Apple Watch 3 ticks all the boxes and is definitely fit for purpose - but just be wary of jumping in at the deep end
IS IT time to consider Apple's Watch Series 3? If so, a reminder that Irish customers are limited to the GPS-only version as the 'LTE' variant - the feature most discussed around its launch - is not available in the Irish market. (And no, you can't buy one abroad and try to get it to work here).
That said, there are probably three categories of potential customers interested in the Watch 3. The first is the upgrader who had either the original Apple Watch or the 'Series 2' model last year. (This is me.) Another potential buyer is the dedicated fitness enthusiast, who is wondering between this model and, say, a Garmin. And finally, there's the regular punter who is simply wondering about getting a smartwatch.
I'll start with the upgraders. For those who have had the Apple Watch from the time of its launch two years ago, go for it. The 2017 Series 3 model has umpteen significant improvements over the first model. One of the main ones is GPS (and Glonass - Global Navigation Satellite System): the Watch 3 can track your run, swim or cycle without your phone needing to be close by. For anyone with even casual notions of a fitness plan, this is a big step up.
Then there's screen brightness. The new model has over twice the brightness of the earlier device. Extra speed is another factor (the Series 3 has an extra chip on board and more storage too), as is the fact that speed improvements in future WatchOS releases will likely favour this model over previous ones.
Finally, there's water resistance. While the Watch 1 can take a bit of rain, you can go swimming with the Watch 3.
I have had both the first Watch and the new model - the new one is well worth getting for those wondering between the two.
The choice becomes less clear for anyone who has last year's Apple Watch Series 2. This already has quite a few of the perks of the Watch 3, including GPS and reasonable waterproof capability. The biggest feature difference between the two models is that this year's device has a barometric altimeter, which can help tell whether you've climbed flights of stairs or other elevation-related statuses.
So for Apple Watch users who are into their fitness, it's probably worth it. For those who aren't there isn't a compelling reason to upgrade right now.
Speaking of fitness, how does this rate compare to the devices favoured by hardcore athletes, such as Garmin devices? The Watch 3 has a lot more general functionality and a much better screen than any of its sporting rivals, but it lags in one department: battery life. Garmin's Vivoactive 3, for example, gives you a week. The Apple Watch is around two days. However, some earlier complaints about Apple's device being less accurate in tracking location or users' fitness training than offerings from Garmin are now less significant, with the Watch 3's altimeter helping things here.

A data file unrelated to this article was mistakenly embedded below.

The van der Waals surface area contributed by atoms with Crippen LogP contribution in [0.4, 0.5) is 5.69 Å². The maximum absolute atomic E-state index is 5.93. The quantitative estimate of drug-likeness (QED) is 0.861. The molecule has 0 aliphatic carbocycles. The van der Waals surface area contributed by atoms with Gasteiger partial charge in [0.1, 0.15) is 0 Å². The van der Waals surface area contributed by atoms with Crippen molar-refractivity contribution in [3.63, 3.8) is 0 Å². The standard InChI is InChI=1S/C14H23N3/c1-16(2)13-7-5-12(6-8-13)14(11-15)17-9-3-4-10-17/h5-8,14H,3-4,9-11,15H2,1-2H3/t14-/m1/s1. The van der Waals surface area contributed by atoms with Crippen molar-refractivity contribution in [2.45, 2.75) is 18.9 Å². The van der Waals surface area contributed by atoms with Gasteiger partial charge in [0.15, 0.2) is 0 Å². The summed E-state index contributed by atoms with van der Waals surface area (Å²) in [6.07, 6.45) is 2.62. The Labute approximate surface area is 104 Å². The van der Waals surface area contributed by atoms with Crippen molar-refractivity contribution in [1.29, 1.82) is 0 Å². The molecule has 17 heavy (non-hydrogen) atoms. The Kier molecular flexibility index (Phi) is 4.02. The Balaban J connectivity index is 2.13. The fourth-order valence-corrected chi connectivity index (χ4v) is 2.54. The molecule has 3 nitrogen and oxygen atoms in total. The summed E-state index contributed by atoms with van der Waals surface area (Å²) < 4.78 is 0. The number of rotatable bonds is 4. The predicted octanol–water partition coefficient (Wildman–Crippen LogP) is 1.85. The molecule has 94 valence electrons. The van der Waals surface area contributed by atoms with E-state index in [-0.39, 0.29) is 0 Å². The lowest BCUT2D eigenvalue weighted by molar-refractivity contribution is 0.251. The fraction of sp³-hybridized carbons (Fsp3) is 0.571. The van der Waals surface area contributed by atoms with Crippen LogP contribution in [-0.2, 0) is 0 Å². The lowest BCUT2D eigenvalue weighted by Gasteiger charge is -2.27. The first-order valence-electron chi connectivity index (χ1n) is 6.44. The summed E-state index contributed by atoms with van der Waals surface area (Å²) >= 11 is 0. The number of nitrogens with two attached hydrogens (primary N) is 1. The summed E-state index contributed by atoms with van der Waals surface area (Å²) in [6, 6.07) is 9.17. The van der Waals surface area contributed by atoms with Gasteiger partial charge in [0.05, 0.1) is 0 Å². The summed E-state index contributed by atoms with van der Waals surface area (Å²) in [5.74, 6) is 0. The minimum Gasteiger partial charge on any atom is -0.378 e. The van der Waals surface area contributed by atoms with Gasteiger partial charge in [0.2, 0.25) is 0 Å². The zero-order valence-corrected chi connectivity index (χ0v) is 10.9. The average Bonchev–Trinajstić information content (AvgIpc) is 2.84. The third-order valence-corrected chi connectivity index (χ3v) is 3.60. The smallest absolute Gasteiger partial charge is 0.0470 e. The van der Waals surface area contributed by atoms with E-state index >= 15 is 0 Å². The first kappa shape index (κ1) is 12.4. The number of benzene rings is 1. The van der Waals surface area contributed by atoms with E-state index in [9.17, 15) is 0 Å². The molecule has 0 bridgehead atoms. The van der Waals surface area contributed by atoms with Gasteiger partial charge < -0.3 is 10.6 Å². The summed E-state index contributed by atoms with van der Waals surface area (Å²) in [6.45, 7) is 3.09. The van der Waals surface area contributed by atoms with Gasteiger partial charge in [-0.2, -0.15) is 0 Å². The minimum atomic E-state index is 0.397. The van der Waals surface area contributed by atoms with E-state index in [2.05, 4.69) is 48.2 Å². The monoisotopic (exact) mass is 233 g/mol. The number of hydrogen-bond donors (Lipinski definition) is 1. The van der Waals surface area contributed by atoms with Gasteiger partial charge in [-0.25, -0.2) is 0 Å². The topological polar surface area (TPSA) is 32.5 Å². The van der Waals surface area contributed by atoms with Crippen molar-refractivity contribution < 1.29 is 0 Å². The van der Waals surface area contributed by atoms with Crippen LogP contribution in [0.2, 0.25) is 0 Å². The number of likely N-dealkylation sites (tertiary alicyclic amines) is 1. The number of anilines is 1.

But what about the ordinary user, curious about the Watch's value to an everyday life?
I'll say straight off that I'm a fan of the new Watch 3. It feels significantly faster and better put together than the last two models. So if you're going to plump for one, this is probably the best time to get one (so far).
My test model was a 42mm aluminium screen (there's a 38mm version that's slightly cheaper). What do I use it for? Running (both through Apple's own fitness app and the Strava app), notifications and diary reminders. But it's worth stating that it can be used as a hands-free device to make or take calls as it has both a microphone and a speaker.
One cautionary note about water and the Apple Watch. The Series 3 has the same waterproof status (ISO standard 22810) as the Series 2. This, it says, extends both to the sea as well as the pool, but not to "activities involving high-velocity water or submersion below a shallow depth". It name-checks waterskiing and scuba-diving as examples of these 'activities'.
These exceptions need to be treated with sensitivity. My Series 2 Watch suffered through a creaking crown almost immediately after I jumped into the sea from a pier about 10 feet up. Given that this was my only sea swim since I got the watch, I don't know whether it was the impact of the jump or the salt water that did for the creaky crown. I'm hesitant to try the same move again with my Series 3 model, but I will before Christmas. Watch this space.